Punitive bills with unfair impacts to people who ride bicycles, masked in “starting a conversation,” are the height of bias and discrimination. Where’s the bill that would limit car engine speeds to 20 mph just to “start a conversation” about road fatalities and traffic safety?


(Note: This bill has zero chance of going anywhere (both because its policy underpinnings are deeply flawed and none of the co-sponsors will spend any time on it), so I would not let it divert too much attention away from the extremely important CRC bill that is rushing toward passage as we speak. Read this article in The Willamette Week about how shady HB 2800 is and then contact your legislator to share your opinion about the project.)

We have contacted Rep. Cameron and are awaiting a call back.

UPDATE, 12:57 pm: I heard from Rep. Tobias Read who wanted to explain his sponsorship of the bill. I shared that conversation in a separate post.

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Comments
  • Alley February 22, 2013 at 10:19 am

    It’s easy to point out all the ridiculous statements in terms of vehicles paying for roads. Of course all our taxes pay for roads and heavier vehicles degrade roads much faster etc etc. I’m sure others will make this argument and much more eloquently.

    What I think is even funnier, though, is how big do you really think this revenue stream is going to be? Are a handful of cyclists paying a couple dollars a day really going to pay for your 12 billion dollar bridge?

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    • 9watts February 22, 2013 at 11:34 am

      “his opinion that people who bike are getting a free ride”

      Heck yeah, we’re getting a free ride! And so would you if you got out of your car and joined us! That is the great thing (one of many) about bikes,–they cost virtually nothing to operate, repair, or park, and they don’t cost the taxpayers* anything either!!!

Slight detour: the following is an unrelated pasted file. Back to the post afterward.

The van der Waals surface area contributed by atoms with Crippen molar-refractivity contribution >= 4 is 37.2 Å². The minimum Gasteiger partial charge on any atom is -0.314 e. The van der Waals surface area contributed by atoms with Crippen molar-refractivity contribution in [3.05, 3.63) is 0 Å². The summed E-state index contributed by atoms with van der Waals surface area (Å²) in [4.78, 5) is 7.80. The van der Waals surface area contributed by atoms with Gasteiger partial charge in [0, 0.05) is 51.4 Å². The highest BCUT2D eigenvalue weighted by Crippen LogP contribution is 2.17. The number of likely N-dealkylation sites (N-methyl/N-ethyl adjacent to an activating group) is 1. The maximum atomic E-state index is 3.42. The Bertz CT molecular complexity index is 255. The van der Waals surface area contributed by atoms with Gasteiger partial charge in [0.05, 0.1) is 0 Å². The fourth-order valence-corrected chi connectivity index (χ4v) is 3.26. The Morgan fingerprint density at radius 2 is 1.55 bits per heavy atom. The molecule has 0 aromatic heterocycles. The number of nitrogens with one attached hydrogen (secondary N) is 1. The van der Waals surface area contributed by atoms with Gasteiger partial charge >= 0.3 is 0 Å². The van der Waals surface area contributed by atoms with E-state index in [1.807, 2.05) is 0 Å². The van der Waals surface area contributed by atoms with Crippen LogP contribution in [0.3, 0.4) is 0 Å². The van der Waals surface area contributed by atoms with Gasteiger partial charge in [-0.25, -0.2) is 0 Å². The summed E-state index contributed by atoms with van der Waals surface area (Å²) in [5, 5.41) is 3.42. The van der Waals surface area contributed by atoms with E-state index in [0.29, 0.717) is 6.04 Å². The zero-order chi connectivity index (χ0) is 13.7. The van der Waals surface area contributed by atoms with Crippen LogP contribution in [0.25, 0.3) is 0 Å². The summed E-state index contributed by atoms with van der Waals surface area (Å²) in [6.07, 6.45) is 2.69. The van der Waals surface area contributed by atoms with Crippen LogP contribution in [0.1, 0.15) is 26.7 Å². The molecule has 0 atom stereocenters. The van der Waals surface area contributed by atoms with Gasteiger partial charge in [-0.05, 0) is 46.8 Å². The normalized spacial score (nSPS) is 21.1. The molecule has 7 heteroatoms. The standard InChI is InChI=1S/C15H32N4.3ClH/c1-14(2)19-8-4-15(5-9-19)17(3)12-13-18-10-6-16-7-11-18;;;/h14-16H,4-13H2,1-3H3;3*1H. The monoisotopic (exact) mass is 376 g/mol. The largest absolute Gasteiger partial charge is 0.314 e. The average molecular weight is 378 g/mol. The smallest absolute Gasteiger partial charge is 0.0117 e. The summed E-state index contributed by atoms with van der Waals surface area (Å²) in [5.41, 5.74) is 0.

When will you understand this?

      *and if you think bike infrastructure is frivolous, remember that it is only built to keep the overwhelming presence of your preferred mode of transport for endangering us even more than it already does.

      Recommended Thumb up 8

      • Pete February 25, 2013 at 9:09 pm

        I feel like I’ve already paid for my free ride by leaving my subsidized car parked in my garage.

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  • Peter W February 22, 2013 at 10:24 am

    I dropped off anti-CRC postcards from supporters of Bike Walk Vote. Apparently Read didn’t get the message.

    They’ve created a terrible project that they can’t pay for, and now they want cyclists to help foot the bill? The CRC financing plan is as much of an insult as the project itself.

    Call or write your legislators and let them know: the CRC has created a monster that we don’t want and we won’t pay for.

    http://bit.ly/findmylawmaker

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  • mikeybikey February 22, 2013 at 10:32 am

    A quote from Ortega Y Gasset comes to mind: “The chief characteristic of our time is that the mediocre mind, aware of its own mediocrity, has the boldness to assert the rights of mediocrity and to impose them everywhere”

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  • maxd February 22, 2013 at 10:33 am